Innocent Till Proven Guilty: The Intrusion of Journalism

Emma Sausman
4 min readDec 28, 2020


The whole objective for journalists is to keep us updated on the latest affairs. However, when covering stories which concern the law, is there a appropriate stage when the media can get involved?

Image: Terje Sollie on Pexels

I completely believe in exposing those that have been proven guilty of using their position of power to abuse and mistreat others. A good example is the exposure of Hollywood director Harvey Weinstein. After the 2017 article from The New York Times first publicly announced the allegations made against him over the past decades, more and more women came forward. As a result of this the #metoo movement first properly took off.

Originally formed in 2006, Me Too was founded by sexual abuse survivor and activist Tarana Burke. The charity offers to support those who have been a victim of sexual abuse, helping them along their healing process. In 2017, after the allegations about Harvey Weinstein fully came to light, the hashtag ‘#metoo’ went viral. It encouraged women to come forward about their experiences with sexual violence.

Image Taken From LA Times

It is so inspiring that people who have been exposed to such brutality can create some good for those that have been effected by the same issue. But what happens when the accused is actually innocent?

Let me take you back to 2014, when the BBC filmed the police raid on Sir Cliff Richards Berkshire home.

Image From Wikipedia

The raid came after the accusation that Sir Cliff had molested a 15-year-old boy at a 1985 rally in Sheffield in England, held by American evangelist Billy Graham. After this, another four men came forward, which after a lengthy investigation by South Yorkshire Police, charges were dismissed. However, after the raid had been made public on the BBC, his life was turned upside-down.

Speaking on BBC Radio 4’s Desert Island Discs in 2016, he recalled how he collapsed in shock on the floor of his home in Portugal, saying ‘I couldn’t stand up and I found myself absolutely weeping like a child’. ‘I was never suicidal but I thought a couple of times I might die … I’m thinking, I don’t want to kill myself, but this could kill me.’ He continued to say ‘But I survived it all and that’s the main thing for me, and I’m past it now. I don’t think I’ll ever get over it, though.’

Since then he has taken the BBC and South Yorkshire Police to court for invasion of privacy, where in 2018 he won around two million pounds from the BBC. The BBC also issued a statement saying they apologise the ‘distress’ caused to Sir Cliff.

This is just one example of a high profile case where the media got involved too prematurely. And as a result has damaged the mental health and reputation of the individual accused. Luckily in this case, justice was served but if the laws were stricter in the first place, would the BBC even of aired the raid in the first place?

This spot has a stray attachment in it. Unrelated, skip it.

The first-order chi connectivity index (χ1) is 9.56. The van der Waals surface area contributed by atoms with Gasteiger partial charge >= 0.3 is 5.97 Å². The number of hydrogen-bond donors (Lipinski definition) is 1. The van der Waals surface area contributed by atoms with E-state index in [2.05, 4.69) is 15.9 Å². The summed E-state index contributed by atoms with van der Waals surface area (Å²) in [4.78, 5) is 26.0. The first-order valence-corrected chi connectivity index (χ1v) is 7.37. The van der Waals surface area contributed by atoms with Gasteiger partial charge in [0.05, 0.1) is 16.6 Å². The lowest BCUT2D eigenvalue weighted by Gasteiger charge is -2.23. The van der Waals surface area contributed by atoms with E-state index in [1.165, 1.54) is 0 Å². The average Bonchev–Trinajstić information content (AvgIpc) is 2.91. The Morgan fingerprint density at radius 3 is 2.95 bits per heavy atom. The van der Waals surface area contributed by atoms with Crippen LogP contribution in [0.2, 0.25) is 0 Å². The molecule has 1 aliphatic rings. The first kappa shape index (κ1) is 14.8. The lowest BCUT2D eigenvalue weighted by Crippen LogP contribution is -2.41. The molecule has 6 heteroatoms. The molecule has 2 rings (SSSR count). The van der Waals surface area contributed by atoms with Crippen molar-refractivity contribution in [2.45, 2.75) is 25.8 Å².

When the Media Get Involved in Court Trial

The lack of evidence against Sir Cliff Richard meant he was never taken to court. However, what can happen when the media get involved in trials that haven’t yet reached a verdict?

I am sure you all remember back in February this year, TV presenter Caroline Flack, tragically took her own life. This was just weeks before she was meant to stand trial for the alleged assault of her boyfriend, Lewis Burton. Though Flack had pleaded not guilty to the charges against her, her mother spoke out saying she was being ‘hounded by press’ during the weeks leading up to her death.

Source: Guardian analysis of UK print media titles between August 2019 and February 2020

From the graph above, you can see just how the negative titles had escalated towards the end of 2019 and the beginning of 2020. Even without the statistics, I, myself remember the amount of articles that were being released about her. Though domestic violence is not ok in any circumstances, I remember thinking if this wasn’t true or if she was found not guilty, how this must be mentally destroying her.

The question that I have imposed during this article does not have a strict yes or no answer. In fact, as I conclude today I still haven’t completely made my own mind up. I took to my Twitter page to see how my followers thought about it. The results showed that out of 13 voters, 23.1% thought opinionated articles should be released before trial and 76.9% thought they shouldn’t.

In an ideal world, a law that would forbid the coverage of a case before a verdict is made would potentially save peoples lives and mentality. But what if Harvey Weinstein wasn’t exposed before trial, would anyone of ever gotten the courage to come forward?

I would really appreciate your thoughts on this, let me know on my Twitter and Facebook Page.



Emma Sausman

Just a University student trying to get through their final year👩‍🎓